Excerpt from Eva is Inside Her Cat “Gabriel Garcia Marquez”

Below is an excerpt from one of Marquez’s short stories..I loved it fa thought of sharing.

 

“But one supreme idea reanimated her. Hadn’t she heard, perhaps, that pure spirits can penetrate any body at will? After all, what harm was there in trying? She attempted to remember what inhabitant of the house could be put to the proof. If she could fulfill her aim she would be satisfied: she could eat the orange. She remembered. At that time the servants were usually not there. Her mother still hadn’t arrived. But the need to eat an orange, joined now to the curiosity of seeing herself incarnate in a body different from her own, obliged her to act at once. And yet there was no one there in whom she could incarnate herself. It was a desolating bit of reason: there was nobody in the house. She would have to live eternally isolated from the outside world, in her undimensional world, unable to eat the first orange. And all because of a foolish thing. It would have been better to go on bearing up for a few more years under that hostile beauty and not wipe herself out forever, making herself useless, like a conquered beast. But it was too late.She was going to withdraw, disappointed, into a distant region of the universe, to a place where she could forget all her earthly desires. But something made her suddenly hold back. The promise of a better future had opened up in her unknown region. Yes, there was someone in the house in whom she could reincarnate herself: the cat! Then she hesitated. It was difficult to resign herself to live inside an animal. She would have soft, white fur, and a great energy for a leap would probably be concentrated in her muscles. And she would feel her eyes glow in the dark like two green coals. And she would have white, sharp teeth to smile at her mother from her feline heart with a broad and good animal smile. But no! It couldn’t be. She imagined herself quickly inside the body of the cat, running through the corridors of the house once more, managing four uncomfortable legs, and that tail would move on its own, without rhythm, alien to her will. What would life look like through those green and luminous eyes? At night she would go to mew at the sky so that it would not pour its moonlit cement down on the face of the “boy,” who would be on his back drinking in the dew. Maybe in her status as a cat she would also feel fear. And maybe in the end, she would be unable to eat the orange with that carnivorous mouth. A coldness that came from right then and there, born of the very roots of her spirit quivered in her memory. No. It was impossible to incarnate herself in the cat. She was afraid of one day feeling in her palate in her throat in all her quadruped organism, the irrevocable desire to eat a mouse. Probably when her spirit began to inhabit the cat s body she would no longer feel any desire to eat an orange but the repugnant and urgent desire to eat a mouse. She shuddered on thinking about it, caught between her teeth after the chase. She felt it struggling in its last attempts at escape, trying to free itself to get back to its hole again. No. Anything but that. It was preferable to stay there for eternity in that distant and mysterious world of pure spirits.

But it was difficult to resign herself to live forgotten forever. Why did she have to feel the desire to eat a mouse? Who would rule in that synthesis of woman and cat? Would the primitive animal instinct of the body rule, or the pure will of the woman? The answer was crystal clear. There was no reason to be afraid. She would incarnate herself in the cat and would eat her desired orange. Besides, she would be a strange being, a cat with the intelligence of a beautiful woman. She would be the center of all attention. . . . It was then, for the first time, that she understood that above all her virtues what was in command was the vanity of a metaphysical woman.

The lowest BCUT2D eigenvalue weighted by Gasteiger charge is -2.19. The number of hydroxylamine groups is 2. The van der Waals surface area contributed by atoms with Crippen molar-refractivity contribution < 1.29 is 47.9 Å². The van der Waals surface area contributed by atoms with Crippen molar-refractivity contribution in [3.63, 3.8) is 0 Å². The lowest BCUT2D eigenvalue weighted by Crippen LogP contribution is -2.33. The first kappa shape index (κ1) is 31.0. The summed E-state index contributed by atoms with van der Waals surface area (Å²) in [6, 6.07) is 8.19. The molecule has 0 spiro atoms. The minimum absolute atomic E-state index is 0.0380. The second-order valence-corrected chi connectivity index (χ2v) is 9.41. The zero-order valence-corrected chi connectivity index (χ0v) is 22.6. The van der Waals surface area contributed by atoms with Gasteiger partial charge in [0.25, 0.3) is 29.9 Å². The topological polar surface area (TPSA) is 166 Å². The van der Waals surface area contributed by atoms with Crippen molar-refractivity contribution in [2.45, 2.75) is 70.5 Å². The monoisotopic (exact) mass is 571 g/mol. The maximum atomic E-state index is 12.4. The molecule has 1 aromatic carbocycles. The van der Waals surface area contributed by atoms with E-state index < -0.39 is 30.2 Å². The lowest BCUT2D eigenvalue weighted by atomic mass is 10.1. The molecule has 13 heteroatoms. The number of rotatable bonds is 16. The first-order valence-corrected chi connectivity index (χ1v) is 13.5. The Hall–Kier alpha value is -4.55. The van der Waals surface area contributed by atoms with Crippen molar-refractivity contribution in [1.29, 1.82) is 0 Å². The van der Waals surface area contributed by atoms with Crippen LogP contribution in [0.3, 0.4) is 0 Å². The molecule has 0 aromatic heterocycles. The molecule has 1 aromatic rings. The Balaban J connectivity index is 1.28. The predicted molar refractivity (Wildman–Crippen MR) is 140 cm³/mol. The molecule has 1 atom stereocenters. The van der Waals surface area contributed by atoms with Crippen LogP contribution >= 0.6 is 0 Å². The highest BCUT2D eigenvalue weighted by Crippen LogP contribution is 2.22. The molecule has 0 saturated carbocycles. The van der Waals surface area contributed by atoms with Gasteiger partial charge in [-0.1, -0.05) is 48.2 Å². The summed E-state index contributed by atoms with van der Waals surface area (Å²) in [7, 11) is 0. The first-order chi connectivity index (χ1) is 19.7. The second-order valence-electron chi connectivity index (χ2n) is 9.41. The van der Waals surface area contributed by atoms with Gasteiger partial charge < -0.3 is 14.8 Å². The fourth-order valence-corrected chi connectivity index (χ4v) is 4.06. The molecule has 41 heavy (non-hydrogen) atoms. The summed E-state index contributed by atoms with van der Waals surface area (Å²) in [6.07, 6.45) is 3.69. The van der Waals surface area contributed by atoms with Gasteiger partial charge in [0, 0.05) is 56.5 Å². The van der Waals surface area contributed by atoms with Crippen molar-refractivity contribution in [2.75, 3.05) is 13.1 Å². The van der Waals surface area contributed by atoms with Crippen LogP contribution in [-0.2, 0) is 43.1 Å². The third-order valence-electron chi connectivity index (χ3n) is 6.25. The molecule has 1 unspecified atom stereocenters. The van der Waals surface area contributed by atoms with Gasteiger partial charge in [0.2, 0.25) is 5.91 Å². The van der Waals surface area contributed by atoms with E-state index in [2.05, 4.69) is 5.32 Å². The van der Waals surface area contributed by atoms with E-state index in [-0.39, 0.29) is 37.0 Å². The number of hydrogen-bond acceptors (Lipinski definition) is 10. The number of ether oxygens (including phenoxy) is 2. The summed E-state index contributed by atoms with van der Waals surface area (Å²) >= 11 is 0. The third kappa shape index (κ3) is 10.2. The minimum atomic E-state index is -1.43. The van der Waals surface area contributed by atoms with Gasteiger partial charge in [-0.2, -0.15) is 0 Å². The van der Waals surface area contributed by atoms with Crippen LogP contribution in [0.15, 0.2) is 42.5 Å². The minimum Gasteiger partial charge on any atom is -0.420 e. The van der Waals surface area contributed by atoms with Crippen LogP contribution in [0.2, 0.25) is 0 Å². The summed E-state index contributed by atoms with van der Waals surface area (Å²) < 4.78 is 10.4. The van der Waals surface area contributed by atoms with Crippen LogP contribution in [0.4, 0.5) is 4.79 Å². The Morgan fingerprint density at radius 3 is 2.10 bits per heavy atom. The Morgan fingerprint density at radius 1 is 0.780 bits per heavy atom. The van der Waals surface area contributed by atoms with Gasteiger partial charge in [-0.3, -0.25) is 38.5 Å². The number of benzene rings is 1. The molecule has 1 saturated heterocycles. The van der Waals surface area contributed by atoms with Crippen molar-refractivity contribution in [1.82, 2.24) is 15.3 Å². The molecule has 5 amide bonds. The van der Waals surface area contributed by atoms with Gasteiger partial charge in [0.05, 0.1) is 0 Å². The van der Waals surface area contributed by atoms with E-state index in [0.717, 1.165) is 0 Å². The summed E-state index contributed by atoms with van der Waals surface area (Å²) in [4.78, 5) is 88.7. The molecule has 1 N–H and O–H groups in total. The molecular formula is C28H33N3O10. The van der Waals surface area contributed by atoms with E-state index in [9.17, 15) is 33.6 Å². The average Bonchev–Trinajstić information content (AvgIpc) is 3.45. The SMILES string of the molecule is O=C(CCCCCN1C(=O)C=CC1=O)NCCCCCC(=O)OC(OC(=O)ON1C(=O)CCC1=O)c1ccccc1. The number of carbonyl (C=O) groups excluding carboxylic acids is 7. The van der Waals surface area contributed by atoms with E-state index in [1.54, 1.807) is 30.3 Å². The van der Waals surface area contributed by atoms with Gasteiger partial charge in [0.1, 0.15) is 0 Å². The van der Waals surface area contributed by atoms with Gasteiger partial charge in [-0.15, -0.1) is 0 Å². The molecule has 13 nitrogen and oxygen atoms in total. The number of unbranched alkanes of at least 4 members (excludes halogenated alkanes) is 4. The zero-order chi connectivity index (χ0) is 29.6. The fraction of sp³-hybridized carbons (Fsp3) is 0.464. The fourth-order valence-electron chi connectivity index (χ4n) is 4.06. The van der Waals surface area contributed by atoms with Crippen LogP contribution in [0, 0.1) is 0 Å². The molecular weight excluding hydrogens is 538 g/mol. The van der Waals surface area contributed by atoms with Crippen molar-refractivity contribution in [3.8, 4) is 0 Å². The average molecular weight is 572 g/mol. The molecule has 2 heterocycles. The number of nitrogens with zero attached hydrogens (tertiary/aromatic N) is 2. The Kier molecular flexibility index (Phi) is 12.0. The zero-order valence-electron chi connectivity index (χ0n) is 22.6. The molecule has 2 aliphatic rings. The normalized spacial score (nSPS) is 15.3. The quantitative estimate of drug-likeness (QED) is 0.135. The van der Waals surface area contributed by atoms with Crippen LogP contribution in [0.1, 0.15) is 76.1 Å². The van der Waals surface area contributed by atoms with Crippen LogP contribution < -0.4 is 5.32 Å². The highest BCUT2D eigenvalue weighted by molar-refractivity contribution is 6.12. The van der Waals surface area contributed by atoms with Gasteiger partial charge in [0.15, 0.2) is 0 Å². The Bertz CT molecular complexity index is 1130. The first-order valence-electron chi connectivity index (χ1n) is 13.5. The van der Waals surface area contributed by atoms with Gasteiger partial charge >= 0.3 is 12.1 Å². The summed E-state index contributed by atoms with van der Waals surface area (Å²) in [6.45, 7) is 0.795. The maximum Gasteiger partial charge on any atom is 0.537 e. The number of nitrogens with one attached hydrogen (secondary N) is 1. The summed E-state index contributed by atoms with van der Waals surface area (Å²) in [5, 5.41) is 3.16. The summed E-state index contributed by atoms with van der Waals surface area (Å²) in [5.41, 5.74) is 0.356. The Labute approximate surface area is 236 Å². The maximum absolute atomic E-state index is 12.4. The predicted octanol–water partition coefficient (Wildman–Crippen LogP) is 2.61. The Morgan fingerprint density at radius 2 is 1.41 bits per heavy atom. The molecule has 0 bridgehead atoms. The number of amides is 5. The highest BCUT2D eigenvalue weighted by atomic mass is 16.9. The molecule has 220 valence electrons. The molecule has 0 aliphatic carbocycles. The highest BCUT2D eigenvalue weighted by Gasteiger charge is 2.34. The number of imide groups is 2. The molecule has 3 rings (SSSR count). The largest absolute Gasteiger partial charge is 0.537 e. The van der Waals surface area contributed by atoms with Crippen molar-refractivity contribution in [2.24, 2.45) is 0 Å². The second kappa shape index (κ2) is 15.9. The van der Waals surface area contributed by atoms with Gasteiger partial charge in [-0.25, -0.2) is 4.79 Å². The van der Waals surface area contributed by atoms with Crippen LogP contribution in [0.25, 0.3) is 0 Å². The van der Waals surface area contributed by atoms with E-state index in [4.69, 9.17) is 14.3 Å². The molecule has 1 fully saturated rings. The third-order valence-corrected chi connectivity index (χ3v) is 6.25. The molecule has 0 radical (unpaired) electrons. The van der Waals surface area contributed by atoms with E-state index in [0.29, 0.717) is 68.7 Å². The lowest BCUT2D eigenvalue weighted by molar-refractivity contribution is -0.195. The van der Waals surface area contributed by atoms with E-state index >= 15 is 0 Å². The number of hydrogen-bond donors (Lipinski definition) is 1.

Like an insect on the alert which raises its antennae, she put her energy to work throughout the house in search of the cat. It must still be on top of the stove at that time, dreaming that it would wake up with a sprig of heliotrope between its teeth. But it wasn’t there. She looked for it again, but she could no longer find the stove. The kitchen wasn’t the same. The corners of the house were strange to her; they were no longer those dark corners full of cobwebs. The cat was nowhere to be found. She looked on the roof, in the trees, in the drains, under the bed, in the pantry. She found everything confused. Where she expected to find the portraits of her ancestors again, she found only a bottle of arsenic. From there on she found arsenic all through the house, but the cat had disappeared. The house was no longer the same as before. What had happened to her things? Why were her thirteen favorite books now covered with a thick coat of arsenic? She remembered the orange tree in the courtyard. She looked for it, and tried to find the “boy” again in his pit of water. But the orange tree wasn’t in its place and the “boy” was nothing now but a handful of arsenic mixed with ashes underneath a heavy concrete platform. Now she really was going to sleep. Everything was different. And the house had a strong smell of arsenic that beat on her nostrils as if from the depths of a pharmacy.

Only then did she understand that three thousand years had passed since the day she had had a desire to eat the first orange”.

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Published in: on September 26, 2006 at 12:56 pm  Comments (1)  

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One CommentLeave a comment

  1. what is the theme of this short fiction?


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